The mouthpiece of American neoconservative ideologues, the U.S. mainstream media, has for some time now been harping on incessantly about the notion that China is "flexing its muscles" in a big way throughout the Asia-Pacific region, "militarizing" the South China Sea, and "isolating itself," while China's neighbors have grown to be "economically reliant on China, but dependent on the United States for their security." This sort of smear campaign would normally not be worth the trouble to refute, and yet one must acknowledge that the last assertion may sell very well within a certain market, as its fabrications are concealed beneath a veneer of truth.
For example, during a recent discussion of U.S.-Vietnam relations, the host of an overseas television program repeated the idea, seemingly without much thought, that China's neighbors — such as Vietnam — are beholden to China and the United States for their economic and security needs, respectively.
Admittedly, the economic relationships between China and its neighbors are growing ever more intimate, and could be described as bilateral relationships of mutual dependence to some extent. But to say that these states are wholly reliant on China is an exaggeration. The facts show that their economic ties to the United States are also quite close.
Purporting that China's neighbors rely on the United States to ensure their security is equally nonsensical. These states have reached varied levels of consensus on security matters with China, and often engage in military exchanges and joint military exercises together with the People's Liberation Army. Strangely, however, whenever the Association of Southeast Asian Nations member states or India conduct joint military exercises with the United States or Japan, the U.S. media spins them as "depending on the United States for their security," or as a desire to "unite with the United States and Japan against China."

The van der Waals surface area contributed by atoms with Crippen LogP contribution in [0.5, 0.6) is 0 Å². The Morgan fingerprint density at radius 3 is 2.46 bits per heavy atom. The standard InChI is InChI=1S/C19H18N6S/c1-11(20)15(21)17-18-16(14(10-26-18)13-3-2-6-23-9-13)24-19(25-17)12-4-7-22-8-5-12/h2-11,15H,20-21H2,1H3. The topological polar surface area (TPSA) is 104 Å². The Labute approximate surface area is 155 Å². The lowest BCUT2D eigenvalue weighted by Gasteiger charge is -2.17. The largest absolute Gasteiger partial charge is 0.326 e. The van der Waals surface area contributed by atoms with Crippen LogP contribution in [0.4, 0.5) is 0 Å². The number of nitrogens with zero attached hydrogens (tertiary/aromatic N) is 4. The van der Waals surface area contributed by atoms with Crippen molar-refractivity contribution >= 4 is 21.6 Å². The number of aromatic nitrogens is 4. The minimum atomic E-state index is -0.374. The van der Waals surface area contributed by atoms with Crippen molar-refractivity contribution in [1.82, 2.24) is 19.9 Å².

However, China has also frequently conducted joint military exercises with these ASEAN member states and India. Operating according to the logic perpetuated by the U.S. media, where, then, are Chinese muzzles being pointed? At the United States and Japan? These U.S. neoconservative ideologues have no answer for this, nor do the right-wingers in Japan. And yet, they still keep their propaganda machines churning away, assailing others with their proclamations as if it were already an established fact that the U.S.-engineered "little NATO" in Asia is on the cusp of coalescing, and that the security of those states concerned rests entirely in the United States' hands.
Clearly, this is simply a mutant strain of the "China threat theory" and the "isolation theory" espoused by neocons in the United States and the far right in Japan, making use of a new attack vector within their war of propaganda and plots. It is, however, no more than wishful thinking.
If we too ignore hard facts, fail to distinguish truths from falsehoods, and complacently accept and adopt these asseverations, we will have only furthered their efforts and become complicit in their schemes.
The author was formerly China's senior official for the Asia-Pacific Economic Cooperation and the Chinese ambassador to Nigeria and Colombia.